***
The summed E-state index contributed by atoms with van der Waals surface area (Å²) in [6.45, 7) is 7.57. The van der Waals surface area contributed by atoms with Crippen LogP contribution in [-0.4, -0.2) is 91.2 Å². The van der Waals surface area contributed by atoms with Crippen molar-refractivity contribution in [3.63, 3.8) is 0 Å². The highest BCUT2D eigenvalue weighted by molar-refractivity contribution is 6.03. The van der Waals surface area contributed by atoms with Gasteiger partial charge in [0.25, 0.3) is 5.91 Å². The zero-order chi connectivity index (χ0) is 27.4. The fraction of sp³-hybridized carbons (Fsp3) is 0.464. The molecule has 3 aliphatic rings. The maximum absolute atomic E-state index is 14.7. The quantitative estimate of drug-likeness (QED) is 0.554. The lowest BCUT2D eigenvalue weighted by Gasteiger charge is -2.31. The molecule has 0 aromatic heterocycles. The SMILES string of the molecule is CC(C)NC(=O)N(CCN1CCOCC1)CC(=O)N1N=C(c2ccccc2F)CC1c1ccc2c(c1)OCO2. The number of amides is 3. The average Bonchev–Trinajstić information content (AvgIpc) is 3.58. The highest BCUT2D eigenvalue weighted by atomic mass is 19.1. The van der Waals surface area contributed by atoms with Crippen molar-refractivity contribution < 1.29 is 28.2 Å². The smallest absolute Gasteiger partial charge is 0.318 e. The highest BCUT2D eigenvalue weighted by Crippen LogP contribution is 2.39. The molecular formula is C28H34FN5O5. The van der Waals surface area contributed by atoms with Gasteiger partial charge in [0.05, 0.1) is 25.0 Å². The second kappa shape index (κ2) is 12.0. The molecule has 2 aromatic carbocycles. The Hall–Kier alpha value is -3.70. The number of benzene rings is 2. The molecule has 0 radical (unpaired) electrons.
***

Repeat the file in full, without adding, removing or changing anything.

The summed E-state index contributed by atoms with van der Waals surface area (Å²) in [6.45, 7) is 7.57. The van der Waals surface area contributed by atoms with Crippen LogP contribution in [-0.4, -0.2) is 91.2 Å². The van der Waals surface area contributed by atoms with Crippen molar-refractivity contribution in [3.63, 3.8) is 0 Å². The highest BCUT2D eigenvalue weighted by molar-refractivity contribution is 6.03. The van der Waals surface area contributed by atoms with Gasteiger partial charge in [0.25, 0.3) is 5.91 Å². The zero-order chi connectivity index (χ0) is 27.4. The fraction of sp³-hybridized carbons (Fsp3) is 0.464. The molecule has 3 aliphatic rings. The maximum absolute atomic E-state index is 14.7. The quantitative estimate of drug-likeness (QED) is 0.554. The lowest BCUT2D eigenvalue weighted by Gasteiger charge is -2.31. The molecule has 0 aromatic heterocycles. The SMILES string of the molecule is CC(C)NC(=O)N(CCN1CCOCC1)CC(=O)N1N=C(c2ccccc2F)CC1c1ccc2c(c1)OCO2. The number of amides is 3. The average Bonchev–Trinajstić information content (AvgIpc) is 3.58. The highest BCUT2D eigenvalue weighted by atomic mass is 19.1. The van der Waals surface area contributed by atoms with Crippen molar-refractivity contribution < 1.29 is 28.2 Å². The smallest absolute Gasteiger partial charge is 0.318 e. The highest BCUT2D eigenvalue weighted by Crippen LogP contribution is 2.39. The molecular formula is C28H34FN5O5. The van der Waals surface area contributed by atoms with Gasteiger partial charge in [0.05, 0.1) is 25.0 Å². The second kappa shape index (κ2) is 12.0. The molecule has 2 aromatic carbocycles. The Hall–Kier alpha value is -3.70. The number of benzene rings is 2. The molecule has 0 radical (unpaired) electrons.